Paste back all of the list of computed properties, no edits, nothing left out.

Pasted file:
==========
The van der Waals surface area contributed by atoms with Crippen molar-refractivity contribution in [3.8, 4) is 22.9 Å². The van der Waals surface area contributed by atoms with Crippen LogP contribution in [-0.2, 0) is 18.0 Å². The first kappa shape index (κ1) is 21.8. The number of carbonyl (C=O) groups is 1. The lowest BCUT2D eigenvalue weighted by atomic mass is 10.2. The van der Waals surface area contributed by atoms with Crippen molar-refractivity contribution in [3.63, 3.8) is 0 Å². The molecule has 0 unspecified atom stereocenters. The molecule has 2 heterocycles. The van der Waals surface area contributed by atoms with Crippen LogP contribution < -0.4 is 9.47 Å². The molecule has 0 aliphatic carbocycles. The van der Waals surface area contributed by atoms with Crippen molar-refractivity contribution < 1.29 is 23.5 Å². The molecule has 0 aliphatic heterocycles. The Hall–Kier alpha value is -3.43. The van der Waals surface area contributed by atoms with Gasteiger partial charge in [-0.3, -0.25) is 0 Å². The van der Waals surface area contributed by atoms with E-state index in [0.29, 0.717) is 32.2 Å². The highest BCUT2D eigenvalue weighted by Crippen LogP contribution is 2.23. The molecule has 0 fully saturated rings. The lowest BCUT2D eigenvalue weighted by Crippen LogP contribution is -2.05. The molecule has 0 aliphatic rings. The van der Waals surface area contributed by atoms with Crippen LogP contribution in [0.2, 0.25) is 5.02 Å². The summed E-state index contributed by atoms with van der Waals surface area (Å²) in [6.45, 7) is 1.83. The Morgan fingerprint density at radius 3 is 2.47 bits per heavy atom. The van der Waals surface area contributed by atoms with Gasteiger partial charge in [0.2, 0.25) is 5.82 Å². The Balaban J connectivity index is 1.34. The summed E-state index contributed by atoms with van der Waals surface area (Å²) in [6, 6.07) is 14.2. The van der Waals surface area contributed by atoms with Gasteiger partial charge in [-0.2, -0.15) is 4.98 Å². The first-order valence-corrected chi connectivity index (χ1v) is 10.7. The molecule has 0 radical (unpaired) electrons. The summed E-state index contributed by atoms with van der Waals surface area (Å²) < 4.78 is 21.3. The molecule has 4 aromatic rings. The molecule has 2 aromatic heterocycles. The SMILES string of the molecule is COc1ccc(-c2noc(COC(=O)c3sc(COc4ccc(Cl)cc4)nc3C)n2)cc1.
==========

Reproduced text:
The van der Waals surface area contributed by atoms with Crippen molar-refractivity contribution in [3.8, 4) is 22.9 Å². The van der Waals surface area contributed by atoms with Crippen LogP contribution in [-0.2, 0) is 18.0 Å². The first kappa shape index (κ1) is 21.8. The number of carbonyl (C=O) groups is 1. The lowest BCUT2D eigenvalue weighted by atomic mass is 10.2. The van der Waals surface area contributed by atoms with Crippen molar-refractivity contribution in [3.63, 3.8) is 0 Å². The molecule has 0 unspecified atom stereocenters. The molecule has 2 heterocycles. The van der Waals surface area contributed by atoms with Crippen LogP contribution < -0.4 is 9.47 Å². The molecule has 0 aliphatic carbocycles. The van der Waals surface area contributed by atoms with Crippen molar-refractivity contribution < 1.29 is 23.5 Å². The molecule has 0 aliphatic heterocycles. The Hall–Kier alpha value is -3.43. The van der Waals surface area contributed by atoms with Gasteiger partial charge in [-0.3, -0.25) is 0 Å². The van der Waals surface area contributed by atoms with E-state index in [0.29, 0.717) is 32.2 Å². The highest BCUT2D eigenvalue weighted by Crippen LogP contribution is 2.23. The molecule has 0 fully saturated rings. The lowest BCUT2D eigenvalue weighted by Crippen LogP contribution is -2.05. The molecule has 0 aliphatic rings. The van der Waals surface area contributed by atoms with Crippen LogP contribution in [0.2, 0.25) is 5.02 Å². The summed E-state index contributed by atoms with van der Waals surface area (Å²) in [6.45, 7) is 1.83. The Morgan fingerprint density at radius 3 is 2.47 bits per heavy atom. The van der Waals surface area contributed by atoms with Gasteiger partial charge in [0.2, 0.25) is 5.82 Å². The Balaban J connectivity index is 1.34. The summed E-state index contributed by atoms with van der Waals surface area (Å²) in [6, 6.07) is 14.2. The van der Waals surface area contributed by atoms with Gasteiger partial charge in [-0.2, -0.15) is 4.98 Å². The first-order valence-corrected chi connectivity index (χ1v) is 10.7. The molecule has 0 radical (unpaired) electrons. The summed E-state index contributed by atoms with van der Waals surface area (Å²) < 4.78 is 21.3. The molecule has 4 aromatic rings. The molecule has 2 aromatic heterocycles. The SMILES string of the molecule is COc1ccc(-c2noc(COC(=O)c3sc(COc4ccc(Cl)cc4)nc3C)n2)cc1.